[client] — invoke the microservice [AWS Lambda Service: AccountLimit] — service interface [AWS Lambda Layer: getAccount] — facade and extracted function [AWS Lambda Layer: Heirloom runtime] — Java framework for executing mainframe apps
The Heirloom AWS Lambda runtime layer provides everything you need to deploy microservices derived from your online and batch IBM Mainframe applications. It’s much more than just a language runtime — it’s a mainframe platform (implemented as a Java framework).
In summary, Heirloom can quickly & accurately refactor your IBM Mainframe applications to agile cloud infrastructures like AWS Elastic Beanstalk, Azure App Service, Pivotal Cloud Foundry, Red Hat OpenShift & Google Cloud Platform.
It can also enable & accelerate your transformation from monolithic application architectures to microservices running on serverless computing infrastructures like AWS Lambda.
So far in our “Done In 60 Seconds” series, we have covered application migration (automatically transforming an unmodified Mainframe COBOL/CICS/VSAM application to a Java Application Server & Relational DB) and data migration (migrating a Mainframe VSAM file to a Relational DB without changing the application source).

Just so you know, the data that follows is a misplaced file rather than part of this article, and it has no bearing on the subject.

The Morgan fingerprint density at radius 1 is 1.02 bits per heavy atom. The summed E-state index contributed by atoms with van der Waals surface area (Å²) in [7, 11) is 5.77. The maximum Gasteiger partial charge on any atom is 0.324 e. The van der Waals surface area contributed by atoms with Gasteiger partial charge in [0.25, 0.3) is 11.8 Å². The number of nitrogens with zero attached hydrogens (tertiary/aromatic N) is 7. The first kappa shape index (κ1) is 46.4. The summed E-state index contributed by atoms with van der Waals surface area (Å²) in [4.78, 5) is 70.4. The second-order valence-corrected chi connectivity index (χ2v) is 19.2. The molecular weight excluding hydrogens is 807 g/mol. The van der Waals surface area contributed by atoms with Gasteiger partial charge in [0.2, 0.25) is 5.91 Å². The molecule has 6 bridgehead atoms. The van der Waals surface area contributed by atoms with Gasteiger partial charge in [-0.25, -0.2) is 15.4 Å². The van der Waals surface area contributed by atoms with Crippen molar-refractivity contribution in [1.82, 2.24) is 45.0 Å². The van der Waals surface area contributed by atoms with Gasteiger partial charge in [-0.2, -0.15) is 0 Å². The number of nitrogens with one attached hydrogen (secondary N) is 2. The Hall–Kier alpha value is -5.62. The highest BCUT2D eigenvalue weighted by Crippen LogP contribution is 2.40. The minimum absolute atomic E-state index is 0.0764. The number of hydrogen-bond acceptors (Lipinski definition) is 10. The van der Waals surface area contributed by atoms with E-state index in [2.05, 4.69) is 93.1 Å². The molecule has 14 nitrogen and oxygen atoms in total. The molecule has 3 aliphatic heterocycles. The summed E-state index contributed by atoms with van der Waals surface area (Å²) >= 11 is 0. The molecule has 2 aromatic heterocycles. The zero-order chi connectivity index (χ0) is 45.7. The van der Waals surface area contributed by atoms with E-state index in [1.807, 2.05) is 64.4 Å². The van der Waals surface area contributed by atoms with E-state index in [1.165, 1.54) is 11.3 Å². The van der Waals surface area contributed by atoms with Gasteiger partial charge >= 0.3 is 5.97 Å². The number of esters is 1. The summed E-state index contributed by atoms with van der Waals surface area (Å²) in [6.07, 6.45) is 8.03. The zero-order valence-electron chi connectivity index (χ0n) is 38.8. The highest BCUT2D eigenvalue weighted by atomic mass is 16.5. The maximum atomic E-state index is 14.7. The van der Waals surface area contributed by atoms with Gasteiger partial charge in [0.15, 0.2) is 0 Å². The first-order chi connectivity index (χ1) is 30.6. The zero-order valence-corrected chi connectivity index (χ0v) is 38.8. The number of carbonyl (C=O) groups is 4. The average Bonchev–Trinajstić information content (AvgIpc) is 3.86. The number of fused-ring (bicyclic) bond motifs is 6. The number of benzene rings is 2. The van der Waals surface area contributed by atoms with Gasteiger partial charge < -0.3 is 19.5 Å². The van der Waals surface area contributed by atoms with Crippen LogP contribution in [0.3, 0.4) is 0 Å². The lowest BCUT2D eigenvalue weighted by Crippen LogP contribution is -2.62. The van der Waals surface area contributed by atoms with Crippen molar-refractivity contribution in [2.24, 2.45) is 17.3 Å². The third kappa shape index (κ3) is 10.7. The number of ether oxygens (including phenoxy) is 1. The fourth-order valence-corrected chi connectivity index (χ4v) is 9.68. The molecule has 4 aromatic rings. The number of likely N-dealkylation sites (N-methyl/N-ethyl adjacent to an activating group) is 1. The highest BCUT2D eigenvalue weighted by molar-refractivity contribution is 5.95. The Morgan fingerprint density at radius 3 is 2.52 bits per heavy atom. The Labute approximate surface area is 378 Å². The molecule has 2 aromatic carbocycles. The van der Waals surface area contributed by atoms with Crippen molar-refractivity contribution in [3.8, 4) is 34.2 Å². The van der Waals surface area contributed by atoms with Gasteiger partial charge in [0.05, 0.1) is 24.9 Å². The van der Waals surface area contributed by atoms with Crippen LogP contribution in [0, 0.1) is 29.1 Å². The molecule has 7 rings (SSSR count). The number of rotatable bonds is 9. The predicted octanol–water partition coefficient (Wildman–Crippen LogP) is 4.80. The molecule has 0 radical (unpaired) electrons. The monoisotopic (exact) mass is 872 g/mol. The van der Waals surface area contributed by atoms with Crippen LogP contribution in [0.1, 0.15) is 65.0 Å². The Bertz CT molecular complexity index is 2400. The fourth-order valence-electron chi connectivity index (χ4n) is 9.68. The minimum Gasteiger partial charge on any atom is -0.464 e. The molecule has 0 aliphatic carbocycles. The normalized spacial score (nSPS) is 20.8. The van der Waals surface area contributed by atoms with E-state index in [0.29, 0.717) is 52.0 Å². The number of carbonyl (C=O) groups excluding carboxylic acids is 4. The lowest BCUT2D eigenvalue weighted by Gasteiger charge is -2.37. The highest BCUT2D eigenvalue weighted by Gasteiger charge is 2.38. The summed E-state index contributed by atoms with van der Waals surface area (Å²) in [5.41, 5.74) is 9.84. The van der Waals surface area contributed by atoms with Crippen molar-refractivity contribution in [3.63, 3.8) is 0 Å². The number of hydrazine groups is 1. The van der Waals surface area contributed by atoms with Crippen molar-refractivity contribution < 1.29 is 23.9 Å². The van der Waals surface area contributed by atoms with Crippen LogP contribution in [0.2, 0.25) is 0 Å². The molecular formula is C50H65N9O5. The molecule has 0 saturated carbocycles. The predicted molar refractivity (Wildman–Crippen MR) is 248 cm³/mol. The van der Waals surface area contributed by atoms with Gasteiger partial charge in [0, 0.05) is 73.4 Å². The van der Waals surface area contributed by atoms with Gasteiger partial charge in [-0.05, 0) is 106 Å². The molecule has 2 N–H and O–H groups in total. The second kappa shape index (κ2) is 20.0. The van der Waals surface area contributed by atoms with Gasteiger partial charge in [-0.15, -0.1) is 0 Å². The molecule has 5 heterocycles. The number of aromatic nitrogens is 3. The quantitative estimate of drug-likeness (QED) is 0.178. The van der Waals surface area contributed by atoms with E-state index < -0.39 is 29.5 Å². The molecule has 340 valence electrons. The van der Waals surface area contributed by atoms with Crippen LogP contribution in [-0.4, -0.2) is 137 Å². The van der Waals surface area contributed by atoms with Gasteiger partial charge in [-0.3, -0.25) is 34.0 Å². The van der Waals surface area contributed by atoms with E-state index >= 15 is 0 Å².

In this article, we are putting the spotlight on application security. The IBM Mainframe has acquired the reputation of being a highly secure application platform, primarily because of its ability to manage & control access to application-specific resources. These “rules” and “policies” have a considerable impact on prescribed operational processes related to the application workload, and so it is vital that they can be easily replicated on the target platform. In 60 seconds, here’s how it’s done with Heirloom:
With integrated support for user-authentication and resource-authorization in Heirloom, existing rules are extracted from the host system (e.g. RACF) and precisely replicated in any industry-standard LDAP server (including open-source implementations such as Apache DS), without requiring any changes to the application code.
Application security should not (as it often is) be relegated to a sideline consideration during (or even, post) a transformation project. Doing so injects a lot of unnecessary risks, and yet many modernization vendors fail to fully address this critical piece of the puzzle.